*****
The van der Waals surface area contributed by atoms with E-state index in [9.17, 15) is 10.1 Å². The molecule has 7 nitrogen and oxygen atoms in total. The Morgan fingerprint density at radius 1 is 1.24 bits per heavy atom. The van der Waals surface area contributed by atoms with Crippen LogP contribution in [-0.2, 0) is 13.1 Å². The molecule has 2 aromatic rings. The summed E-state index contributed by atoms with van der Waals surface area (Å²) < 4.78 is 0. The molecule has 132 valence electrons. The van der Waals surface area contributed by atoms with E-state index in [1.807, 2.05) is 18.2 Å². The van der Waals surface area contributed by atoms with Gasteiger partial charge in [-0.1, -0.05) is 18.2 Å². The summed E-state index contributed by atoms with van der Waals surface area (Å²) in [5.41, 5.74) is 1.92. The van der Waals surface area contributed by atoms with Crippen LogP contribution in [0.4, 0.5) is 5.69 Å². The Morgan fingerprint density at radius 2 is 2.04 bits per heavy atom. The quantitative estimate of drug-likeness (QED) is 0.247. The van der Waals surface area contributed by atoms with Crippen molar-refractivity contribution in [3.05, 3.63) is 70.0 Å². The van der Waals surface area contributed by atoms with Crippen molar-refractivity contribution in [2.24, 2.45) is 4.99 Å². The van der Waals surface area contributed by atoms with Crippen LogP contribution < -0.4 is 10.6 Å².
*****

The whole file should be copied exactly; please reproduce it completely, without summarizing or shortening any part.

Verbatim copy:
The van der Waals surface area contributed by atoms with E-state index in [9.17, 15) is 10.1 Å². The molecule has 7 nitrogen and oxygen atoms in total. The Morgan fingerprint density at radius 1 is 1.24 bits per heavy atom. The van der Waals surface area contributed by atoms with Crippen LogP contribution in [-0.2, 0) is 13.1 Å². The molecule has 2 aromatic rings. The summed E-state index contributed by atoms with van der Waals surface area (Å²) < 4.78 is 0. The molecule has 132 valence electrons. The van der Waals surface area contributed by atoms with E-state index in [1.807, 2.05) is 18.2 Å². The van der Waals surface area contributed by atoms with Gasteiger partial charge in [-0.1, -0.05) is 18.2 Å². The summed E-state index contributed by atoms with van der Waals surface area (Å²) in [5.41, 5.74) is 1.92. The van der Waals surface area contributed by atoms with Crippen LogP contribution in [0.4, 0.5) is 5.69 Å². The Morgan fingerprint density at radius 2 is 2.04 bits per heavy atom. The quantitative estimate of drug-likeness (QED) is 0.247. The van der Waals surface area contributed by atoms with Crippen molar-refractivity contribution in [3.05, 3.63) is 70.0 Å². The van der Waals surface area contributed by atoms with Crippen molar-refractivity contribution in [2.24, 2.45) is 4.99 Å². The van der Waals surface area contributed by atoms with Crippen LogP contribution < -0.4 is 10.6 Å².